The Machilidae are a family of insects belonging to the order Archaeognatha. There are around 250 described species worldwide. These insects are wingless, elongated and more or less cylindrical with a distinctive humped thorax and covered with tiny, close-fitting scales. The colour is usually grey or brown, sometimes intricately patterned. There are three "tails" at the rear of the abdomen: two cerci and a long central epiproct. They have large compound eyes, often meeting at a central point. They resemble the silverfish and the firebrat, which are from a different order, Zygentoma.

Zygentoma Order of insects

Zygentoma are an order in the class Insecta, and consist of about 550 known species. The Zygentoma include the so-called silverfish or fishmoths, and the firebrats. A conspicuous feature of the order are the three long caudal filaments. The two lateral filaments are cerci, and the medial one is an epiproct or appendix dorsalis. In this they resemble the Archaeognatha, although the cerci of Zygentoma, unlike in the latter order, are nearly as long as the epiproct.

Maxilla (arthropod mouthpart)

In arthropods, the maxillae are paired structures present on the head as mouthparts in members of the clade Mandibulata, used for tasting and manipulating food. Embryologically, the maxillae are derived from the 4th and 5th segment of the head and the maxillary palps; segmented appendages extending from the base of the maxilla represent the former leg of those respective segments. In most cases, two pairs of maxillae are present and in different arthropod groups the two pairs of maxillae have been variously modified. In crustaceans, the first pair are called maxillulae.

Silverfish Species of insect in the order Zygentoma

The silverfish is a species of small, primitive, wingless insect in the order Zygentoma. Its common name derives from the insect's silvery light grey colour, combined with the fish-like appearance of its movements. The scientific name indicates that the silverfish's diet consists of carbohydrates such as sugar or starches. While the common name silverfish is used throughout the global literature to refer to various species of Zygentoma, the Entomological Society of America restricts use of the term solely for Lepisma saccharinum.

Psocodea Order of insects

Psocodea is a taxonomic group of insects comprising the bark lice, book lice and parasitic lice. It was formerly considered a superorder, but is now generally considered by entomologists as an order. Despite the greatly differing appearance of parasitic lice (Phthiraptera), they are believed to have evolved from within the former order Psocoptera, which contained the bark lice and book lice, now found to be paraphyletic. They are often regarded as the most primitive of the hemipteroids. Psocodea contains around 11,000 species, divided among four suborders and more than 70 families. They range in size from 1–10 millimetres (0.04–0.4 in) in length.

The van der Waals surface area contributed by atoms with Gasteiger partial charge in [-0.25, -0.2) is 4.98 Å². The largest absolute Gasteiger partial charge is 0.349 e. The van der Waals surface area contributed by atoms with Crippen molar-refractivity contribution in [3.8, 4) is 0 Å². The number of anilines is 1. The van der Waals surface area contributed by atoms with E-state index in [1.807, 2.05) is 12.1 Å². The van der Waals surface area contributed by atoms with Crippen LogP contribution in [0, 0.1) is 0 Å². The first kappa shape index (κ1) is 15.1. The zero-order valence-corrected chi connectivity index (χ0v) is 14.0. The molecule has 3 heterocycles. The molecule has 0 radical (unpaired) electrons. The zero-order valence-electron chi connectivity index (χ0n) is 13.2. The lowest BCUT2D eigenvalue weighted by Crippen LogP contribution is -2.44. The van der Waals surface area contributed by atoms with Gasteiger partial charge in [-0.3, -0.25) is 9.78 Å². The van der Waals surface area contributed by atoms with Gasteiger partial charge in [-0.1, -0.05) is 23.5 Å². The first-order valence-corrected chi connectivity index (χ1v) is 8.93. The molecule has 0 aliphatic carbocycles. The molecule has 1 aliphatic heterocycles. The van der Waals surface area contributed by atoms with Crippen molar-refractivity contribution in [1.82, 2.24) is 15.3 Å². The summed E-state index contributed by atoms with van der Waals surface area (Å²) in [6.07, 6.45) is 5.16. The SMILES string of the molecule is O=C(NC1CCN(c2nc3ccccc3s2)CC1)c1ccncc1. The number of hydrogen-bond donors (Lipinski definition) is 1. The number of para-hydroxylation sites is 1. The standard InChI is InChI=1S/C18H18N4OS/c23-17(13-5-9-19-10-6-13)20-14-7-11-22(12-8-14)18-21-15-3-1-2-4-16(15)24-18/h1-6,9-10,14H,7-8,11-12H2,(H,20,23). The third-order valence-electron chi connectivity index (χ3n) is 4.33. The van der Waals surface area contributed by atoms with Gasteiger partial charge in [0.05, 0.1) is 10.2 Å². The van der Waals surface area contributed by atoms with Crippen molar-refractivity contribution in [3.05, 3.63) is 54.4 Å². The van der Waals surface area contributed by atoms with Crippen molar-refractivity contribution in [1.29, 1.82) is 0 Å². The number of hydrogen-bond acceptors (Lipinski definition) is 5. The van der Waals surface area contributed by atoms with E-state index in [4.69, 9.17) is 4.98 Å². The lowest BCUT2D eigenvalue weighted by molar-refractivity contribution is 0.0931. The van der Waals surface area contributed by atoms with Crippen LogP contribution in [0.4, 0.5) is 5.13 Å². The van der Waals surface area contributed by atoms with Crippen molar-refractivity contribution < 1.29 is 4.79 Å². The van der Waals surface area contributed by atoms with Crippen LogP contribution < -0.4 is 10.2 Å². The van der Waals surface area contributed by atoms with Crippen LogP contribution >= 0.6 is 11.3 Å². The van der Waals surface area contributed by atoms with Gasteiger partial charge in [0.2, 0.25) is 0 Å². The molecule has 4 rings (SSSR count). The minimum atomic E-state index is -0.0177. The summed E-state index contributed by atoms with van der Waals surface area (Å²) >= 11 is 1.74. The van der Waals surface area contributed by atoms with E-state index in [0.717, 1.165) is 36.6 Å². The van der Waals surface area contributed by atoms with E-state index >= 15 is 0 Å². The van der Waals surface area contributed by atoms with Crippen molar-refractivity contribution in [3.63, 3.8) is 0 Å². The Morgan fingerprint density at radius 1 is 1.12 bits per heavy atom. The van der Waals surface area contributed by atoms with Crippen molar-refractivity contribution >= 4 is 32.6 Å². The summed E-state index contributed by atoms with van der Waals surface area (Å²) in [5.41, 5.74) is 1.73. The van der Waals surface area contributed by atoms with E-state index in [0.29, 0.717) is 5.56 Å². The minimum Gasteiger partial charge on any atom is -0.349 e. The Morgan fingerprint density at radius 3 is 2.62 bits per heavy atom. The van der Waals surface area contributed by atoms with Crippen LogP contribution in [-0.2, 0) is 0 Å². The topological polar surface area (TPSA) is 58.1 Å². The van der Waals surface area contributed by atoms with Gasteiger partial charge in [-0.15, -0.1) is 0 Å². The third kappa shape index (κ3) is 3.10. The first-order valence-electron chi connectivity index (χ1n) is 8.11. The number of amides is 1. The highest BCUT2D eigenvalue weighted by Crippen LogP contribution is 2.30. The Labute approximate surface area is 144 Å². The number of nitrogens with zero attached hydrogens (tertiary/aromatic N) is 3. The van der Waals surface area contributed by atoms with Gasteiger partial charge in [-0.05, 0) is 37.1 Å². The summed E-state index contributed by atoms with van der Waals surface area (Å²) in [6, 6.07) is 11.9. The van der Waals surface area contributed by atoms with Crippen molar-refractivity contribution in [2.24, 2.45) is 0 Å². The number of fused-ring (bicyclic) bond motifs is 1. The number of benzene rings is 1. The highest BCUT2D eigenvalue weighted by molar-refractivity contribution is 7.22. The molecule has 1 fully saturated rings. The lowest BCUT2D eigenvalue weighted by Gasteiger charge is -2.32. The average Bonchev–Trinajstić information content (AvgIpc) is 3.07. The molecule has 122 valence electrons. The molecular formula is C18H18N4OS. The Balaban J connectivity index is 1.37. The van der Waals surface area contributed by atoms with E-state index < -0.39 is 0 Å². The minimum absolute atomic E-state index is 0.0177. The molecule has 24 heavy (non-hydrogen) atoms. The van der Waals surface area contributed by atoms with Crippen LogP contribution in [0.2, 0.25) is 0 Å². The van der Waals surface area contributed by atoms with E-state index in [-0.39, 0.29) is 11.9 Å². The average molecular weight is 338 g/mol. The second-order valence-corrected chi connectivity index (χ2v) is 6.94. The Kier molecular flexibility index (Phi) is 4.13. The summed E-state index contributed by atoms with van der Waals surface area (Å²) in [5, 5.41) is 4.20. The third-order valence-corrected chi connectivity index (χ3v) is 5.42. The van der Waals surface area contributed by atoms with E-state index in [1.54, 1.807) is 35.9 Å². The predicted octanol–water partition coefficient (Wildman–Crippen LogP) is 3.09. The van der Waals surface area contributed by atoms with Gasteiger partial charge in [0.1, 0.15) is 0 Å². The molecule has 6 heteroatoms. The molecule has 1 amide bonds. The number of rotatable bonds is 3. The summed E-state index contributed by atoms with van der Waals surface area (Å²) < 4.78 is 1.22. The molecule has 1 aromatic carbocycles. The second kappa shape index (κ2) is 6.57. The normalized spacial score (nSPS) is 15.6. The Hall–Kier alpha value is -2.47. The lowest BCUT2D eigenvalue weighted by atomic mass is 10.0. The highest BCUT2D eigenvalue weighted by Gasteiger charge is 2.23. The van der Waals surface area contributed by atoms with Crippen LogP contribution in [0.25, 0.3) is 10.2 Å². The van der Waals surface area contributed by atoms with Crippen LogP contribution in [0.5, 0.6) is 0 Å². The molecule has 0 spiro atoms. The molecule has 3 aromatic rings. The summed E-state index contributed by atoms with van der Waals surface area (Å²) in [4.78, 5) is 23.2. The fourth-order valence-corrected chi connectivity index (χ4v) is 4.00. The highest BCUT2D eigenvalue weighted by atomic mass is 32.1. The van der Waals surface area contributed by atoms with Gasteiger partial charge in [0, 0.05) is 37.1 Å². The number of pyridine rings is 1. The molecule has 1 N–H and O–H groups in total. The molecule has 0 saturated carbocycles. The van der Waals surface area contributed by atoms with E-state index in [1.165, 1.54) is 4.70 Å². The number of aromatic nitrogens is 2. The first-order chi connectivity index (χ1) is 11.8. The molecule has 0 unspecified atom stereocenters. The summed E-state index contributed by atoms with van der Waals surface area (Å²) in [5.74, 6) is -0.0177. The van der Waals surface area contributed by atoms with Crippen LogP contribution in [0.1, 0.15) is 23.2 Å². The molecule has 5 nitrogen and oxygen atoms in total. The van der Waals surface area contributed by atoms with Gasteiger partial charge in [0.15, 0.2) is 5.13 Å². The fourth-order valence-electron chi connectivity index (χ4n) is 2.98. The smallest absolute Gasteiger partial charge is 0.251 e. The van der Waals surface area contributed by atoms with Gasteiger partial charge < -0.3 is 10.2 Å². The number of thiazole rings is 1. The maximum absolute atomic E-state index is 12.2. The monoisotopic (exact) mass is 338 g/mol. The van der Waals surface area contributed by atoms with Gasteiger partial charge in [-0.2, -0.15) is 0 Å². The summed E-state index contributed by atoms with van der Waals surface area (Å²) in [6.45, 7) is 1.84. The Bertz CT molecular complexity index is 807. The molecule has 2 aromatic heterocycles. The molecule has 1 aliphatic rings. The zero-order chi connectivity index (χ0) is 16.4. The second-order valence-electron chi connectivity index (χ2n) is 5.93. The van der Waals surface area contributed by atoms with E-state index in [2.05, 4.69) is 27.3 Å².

Monura

Monura is an extinct suborder of wingless insects in the order Archaeognatha. They resembled their modern relatives, the silverfish, and had a single lengthy filament projecting from the end of the abdomen. They also had a pair of leg-like cerci and some non-ambulatory abdominal appendages. The largest specimens reached 30 millimetres (1.2 in) or more, not counting the length of the filament.

Petr Wolfgang Wygodzinsky was a German entomologist who worked in Argentina, Brazil, and the United States.

Paraneoptera Superorder of insects

Paraneoptera or Acercaria is a superorder of insects which includes lice, thrips, and hemipterans, the true bugs. It also includes the extinct order Permopsocida, known from fossils dating from the Early Permian to the mid-Cretaceous.

Dicondylia Unranked taxon between Insecta and Pterygota

The Dicondylia are a taxonomic group (taxon) that includes all insects except the jumping bristletails (Archaeognatha). Dicondylia have a mandible attached with two hinges to the head capsule (dicondyl), in contrast to the original mandible with a single ball joint (monocondyl).

Ametabolism is a type of growth or life cycle in insects in which there is slight or no metamorphosis, only a gradual increase in size. It is present only in primitive wingless insects: the orders Archaeognatha and Zygentoma.

Atherinomorpha Clade of fishes

The Atherinomorpha is a clade of fishes in the superorder Acanthopterygii, the ray-finned fishes, consisting of three orders. The clade is ranked as an infraseries within the subseries Ovalentaria, which in turn is ranked within the wider Percomorpha clade.

References

  1. A. Blanke, M. Koch, B. Wipfler, F. Wilde, B. Misof (2014) Head morphology of Tricholepidion gertschi indicates monophyletic Zygentoma. Frontiers in Zoology 11:16 doi:10.1186/1742-9994-11-16
  2. P. J. Gullan; P. S. Cranston (13 July 2010). The Insects: An Outline of Entomology. John Wiley & Sons. pp. 202–. ISBN   978-1-4443-1767-1.
  3. Richards, O.W.; Davies, R.G. (1977). Imms' General Textbook of Entomology: Volume 1: Structure, Physiology and Development Volume 2: Classification and Biology. Berlin: Springer. ISBN   0-412-61390-5.
  4. Chisholm, Hugh, ed. (1911). "Thysanura"  . Encyclopædia Britannica . Vol. 26 (11th ed.). Cambridge University Press. p. 909.
  5. Eric Tentarelli (2012). A Guide to Insects. Blackwell. p. 220.